On the modeling front, Janice described the work she and Terry have done to couple a wildfire model to an atmospheric model that includes the passage of large atmospheric features, such as cold fronts. The wildfire model incorporates the algorithms developed by the USFS that factor in the local winds and the type and amount of fuel available. The heat and water vapor released by the fire are fed back into the atmosphere, producing the intense horizontal winds and updrafts that drive the fire line itself. "So they're tied very closely together and you get an interactive effect," Janice says. The model's regional resolution can be telescoped down to focus on fires in one valley. Collaboration among Terry, Janice, Larry, and Don Middleton (SCD) has yielded an image-flow analysis software package and dramatic visualizations of the modeling effort (see Staff Notes Monthly ).
The dramatic features revealed in the observational data have inspired several modeling experiments that reproduce the behavior of real fires when crossing a ridge: stalling, spilling over, backing down, or veering left or right. Small parts of the fire line, called "escapes," can be seen taking off in new directions. A new animation shows heat, rotation, and fuel (burned and unburned) as fire propagates over a hill. Another animation simulates a blowup, in which changes in atmospheric conditions on an uphill slope cause a sudden increase in both burning intensity and spread rateconditions similar to what researchers believe happened in the fatal fire on Storm King Mountain in Colorado in 1994.
Larry focused on economic and environmental impacts associated with wildfires and the team's hopes for real-world applications of their research. The costs to the United States for wildfire suppression and resource loss exceed $10 billion a year. On the environmental side, atmospheric pollution sequestered in vegetation is re-released into the atmosphere during a wildfire. Mercury and other toxins are transported long distances in pyrocumulus clouds that build high into the troposphere, and carbon dioxide released by the fire contributes to the total budget of greenhouse gases. Larry also mentioned the environmental benefits of wildfires, including transport of released nutrients and opening of seed pods in fire-dependent plant species.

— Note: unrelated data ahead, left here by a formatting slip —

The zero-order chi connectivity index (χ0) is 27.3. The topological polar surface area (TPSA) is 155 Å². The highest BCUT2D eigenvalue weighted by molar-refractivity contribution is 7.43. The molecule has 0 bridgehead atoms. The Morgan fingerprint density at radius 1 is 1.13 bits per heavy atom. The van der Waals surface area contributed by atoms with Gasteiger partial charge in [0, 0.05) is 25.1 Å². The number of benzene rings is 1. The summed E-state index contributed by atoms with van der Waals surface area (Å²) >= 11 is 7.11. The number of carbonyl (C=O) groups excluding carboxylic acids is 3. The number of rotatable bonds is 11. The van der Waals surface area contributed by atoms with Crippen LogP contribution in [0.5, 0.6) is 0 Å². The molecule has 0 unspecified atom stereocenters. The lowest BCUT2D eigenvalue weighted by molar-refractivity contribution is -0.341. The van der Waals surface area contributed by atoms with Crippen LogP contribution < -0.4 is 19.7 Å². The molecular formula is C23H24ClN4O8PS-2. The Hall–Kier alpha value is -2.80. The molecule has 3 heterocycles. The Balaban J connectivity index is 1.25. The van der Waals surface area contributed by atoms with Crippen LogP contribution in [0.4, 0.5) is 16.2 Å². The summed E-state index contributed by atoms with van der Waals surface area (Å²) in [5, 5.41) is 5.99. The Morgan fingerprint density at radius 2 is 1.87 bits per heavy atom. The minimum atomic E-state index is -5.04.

Another application the group foresees is assistance with long- term land management. Many fires spread because there's an abundance of undergrowth and dead material acting as fuel; planned burns, as well as thinning and clearing programs, are designed to reduce this risk. But there's an ecological benefit to allowing vegetation to decay on the forest floor. "The modeling could tell us whether, if you thinned out the fuel in one limited area, it could prevent a wildfire from spreading over tens of thousands of acres," Janice says. That kind of simulation might help resolve conflicts between competing land-management philosophies.
At the briefing, staffers asked what the team needs to reach its goals. "We didn't try to portray our work as something immediately helpful to their constituents, because there are many steps in between," Janice says. An operational model is several years down the road. Creative use of information technology to handle the computationally heavy work of data collection and modeling is one key. Increased collaboration between NCAR and the USFS on research and training is another important ingredient that could help make better prediction and management of wildfires a reality.